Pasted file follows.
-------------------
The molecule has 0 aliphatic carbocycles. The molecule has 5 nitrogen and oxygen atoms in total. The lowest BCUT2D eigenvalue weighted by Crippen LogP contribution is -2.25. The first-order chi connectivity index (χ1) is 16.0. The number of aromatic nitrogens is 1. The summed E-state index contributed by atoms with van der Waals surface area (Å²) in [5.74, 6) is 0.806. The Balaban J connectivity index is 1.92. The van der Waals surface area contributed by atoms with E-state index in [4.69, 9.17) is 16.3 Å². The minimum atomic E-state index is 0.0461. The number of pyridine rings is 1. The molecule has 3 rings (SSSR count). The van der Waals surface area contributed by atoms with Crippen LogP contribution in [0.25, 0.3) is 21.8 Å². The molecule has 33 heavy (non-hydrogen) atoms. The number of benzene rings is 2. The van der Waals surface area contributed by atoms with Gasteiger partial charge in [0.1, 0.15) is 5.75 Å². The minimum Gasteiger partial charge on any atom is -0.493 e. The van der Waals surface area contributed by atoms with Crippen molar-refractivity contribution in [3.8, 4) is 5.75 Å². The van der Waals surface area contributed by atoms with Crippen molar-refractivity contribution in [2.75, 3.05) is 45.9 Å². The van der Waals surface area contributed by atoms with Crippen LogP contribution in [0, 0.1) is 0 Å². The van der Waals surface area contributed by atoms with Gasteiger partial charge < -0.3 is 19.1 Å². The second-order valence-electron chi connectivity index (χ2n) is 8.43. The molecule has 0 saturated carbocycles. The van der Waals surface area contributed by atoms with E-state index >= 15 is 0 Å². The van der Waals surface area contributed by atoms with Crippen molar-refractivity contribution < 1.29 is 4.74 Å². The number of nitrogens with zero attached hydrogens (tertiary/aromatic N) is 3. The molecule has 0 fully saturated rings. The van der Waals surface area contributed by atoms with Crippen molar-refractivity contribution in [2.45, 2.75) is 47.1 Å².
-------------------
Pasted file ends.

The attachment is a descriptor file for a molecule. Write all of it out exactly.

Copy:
The molecule has 0 aliphatic carbocycles. The molecule has 5 nitrogen and oxygen atoms in total. The lowest BCUT2D eigenvalue weighted by Crippen LogP contribution is -2.25. The first-order chi connectivity index (χ1) is 16.0. The number of aromatic nitrogens is 1. The summed E-state index contributed by atoms with van der Waals surface area (Å²) in [5.74, 6) is 0.806. The Balaban J connectivity index is 1.92. The van der Waals surface area contributed by atoms with E-state index in [4.69, 9.17) is 16.3 Å². The minimum atomic E-state index is 0.0461. The number of pyridine rings is 1. The molecule has 3 rings (SSSR count). The van der Waals surface area contributed by atoms with Crippen LogP contribution in [0.25, 0.3) is 21.8 Å². The molecule has 33 heavy (non-hydrogen) atoms. The number of benzene rings is 2. The van der Waals surface area contributed by atoms with Gasteiger partial charge in [0.1, 0.15) is 5.75 Å². The minimum Gasteiger partial charge on any atom is -0.493 e. The van der Waals surface area contributed by atoms with Crippen molar-refractivity contribution in [3.8, 4) is 5.75 Å². The van der Waals surface area contributed by atoms with Crippen molar-refractivity contribution in [2.75, 3.05) is 45.9 Å². The van der Waals surface area contributed by atoms with Crippen LogP contribution in [0, 0.1) is 0 Å². The van der Waals surface area contributed by atoms with Gasteiger partial charge < -0.3 is 19.1 Å². The second-order valence-electron chi connectivity index (χ2n) is 8.43. The molecule has 0 saturated carbocycles. The van der Waals surface area contributed by atoms with E-state index >= 15 is 0 Å². The van der Waals surface area contributed by atoms with Crippen molar-refractivity contribution < 1.29 is 4.74 Å². The number of nitrogens with zero attached hydrogens (tertiary/aromatic N) is 3. The molecule has 0 fully saturated rings. The van der Waals surface area contributed by atoms with Crippen molar-refractivity contribution in [2.45, 2.75) is 47.1 Å².